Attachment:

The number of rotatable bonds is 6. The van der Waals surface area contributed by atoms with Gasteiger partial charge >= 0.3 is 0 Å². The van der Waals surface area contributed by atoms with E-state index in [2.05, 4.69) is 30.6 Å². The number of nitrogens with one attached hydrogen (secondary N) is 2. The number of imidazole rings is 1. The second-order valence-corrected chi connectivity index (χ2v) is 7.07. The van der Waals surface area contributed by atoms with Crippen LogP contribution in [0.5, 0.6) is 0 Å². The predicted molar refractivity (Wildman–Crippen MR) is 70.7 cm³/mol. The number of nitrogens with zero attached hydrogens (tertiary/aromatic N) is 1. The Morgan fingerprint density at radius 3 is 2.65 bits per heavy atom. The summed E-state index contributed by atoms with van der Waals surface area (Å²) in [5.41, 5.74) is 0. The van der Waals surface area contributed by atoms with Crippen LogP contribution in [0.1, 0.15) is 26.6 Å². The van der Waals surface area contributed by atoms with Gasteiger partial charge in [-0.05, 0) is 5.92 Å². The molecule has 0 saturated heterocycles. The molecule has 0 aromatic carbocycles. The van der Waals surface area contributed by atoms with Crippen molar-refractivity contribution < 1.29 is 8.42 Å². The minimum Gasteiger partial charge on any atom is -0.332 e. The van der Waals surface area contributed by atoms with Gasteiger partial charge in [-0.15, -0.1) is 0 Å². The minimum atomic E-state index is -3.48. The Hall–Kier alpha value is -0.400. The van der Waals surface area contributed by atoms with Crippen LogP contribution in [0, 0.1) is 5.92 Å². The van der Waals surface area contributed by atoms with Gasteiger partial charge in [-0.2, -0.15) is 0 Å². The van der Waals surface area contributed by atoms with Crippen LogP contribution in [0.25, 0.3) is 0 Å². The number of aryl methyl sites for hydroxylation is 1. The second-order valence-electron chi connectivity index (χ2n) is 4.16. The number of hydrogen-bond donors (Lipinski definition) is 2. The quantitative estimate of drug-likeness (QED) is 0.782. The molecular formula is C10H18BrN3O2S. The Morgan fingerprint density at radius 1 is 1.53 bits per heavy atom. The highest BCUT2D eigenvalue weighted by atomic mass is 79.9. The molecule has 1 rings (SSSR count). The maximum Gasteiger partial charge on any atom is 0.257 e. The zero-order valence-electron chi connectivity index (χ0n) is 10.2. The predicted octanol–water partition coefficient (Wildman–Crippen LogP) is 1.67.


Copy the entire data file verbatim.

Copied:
The number of rotatable bonds is 6. The van der Waals surface area contributed by atoms with Gasteiger partial charge >= 0.3 is 0 Å². The van der Waals surface area contributed by atoms with E-state index in [2.05, 4.69) is 30.6 Å². The number of nitrogens with one attached hydrogen (secondary N) is 2. The number of imidazole rings is 1. The second-order valence-corrected chi connectivity index (χ2v) is 7.07. The van der Waals surface area contributed by atoms with Crippen LogP contribution in [0.5, 0.6) is 0 Å². The predicted molar refractivity (Wildman–Crippen MR) is 70.7 cm³/mol. The number of nitrogens with zero attached hydrogens (tertiary/aromatic N) is 1. The Morgan fingerprint density at radius 3 is 2.65 bits per heavy atom. The summed E-state index contributed by atoms with van der Waals surface area (Å²) in [5.41, 5.74) is 0. The van der Waals surface area contributed by atoms with Crippen LogP contribution in [0.1, 0.15) is 26.6 Å². The van der Waals surface area contributed by atoms with Gasteiger partial charge in [-0.05, 0) is 5.92 Å². The molecule has 0 saturated heterocycles. The molecule has 0 aromatic carbocycles. The van der Waals surface area contributed by atoms with Crippen molar-refractivity contribution < 1.29 is 8.42 Å². The minimum Gasteiger partial charge on any atom is -0.332 e. The van der Waals surface area contributed by atoms with Gasteiger partial charge in [-0.15, -0.1) is 0 Å². The minimum atomic E-state index is -3.48. The Hall–Kier alpha value is -0.400. The van der Waals surface area contributed by atoms with Crippen LogP contribution in [0, 0.1) is 5.92 Å². The van der Waals surface area contributed by atoms with Gasteiger partial charge in [-0.2, -0.15) is 0 Å². The van der Waals surface area contributed by atoms with Crippen LogP contribution in [0.25, 0.3) is 0 Å². The number of aryl methyl sites for hydroxylation is 1. The second-order valence-electron chi connectivity index (χ2n) is 4.16. The number of hydrogen-bond donors (Lipinski definition) is 2. The quantitative estimate of drug-likeness (QED) is 0.782. The molecular formula is C10H18BrN3O2S. The Morgan fingerprint density at radius 1 is 1.53 bits per heavy atom. The highest BCUT2D eigenvalue weighted by atomic mass is 79.9. The molecule has 1 rings (SSSR count). The maximum Gasteiger partial charge on any atom is 0.257 e. The zero-order valence-electron chi connectivity index (χ0n) is 10.2. The predicted octanol–water partition coefficient (Wildman–Crippen LogP) is 1.67.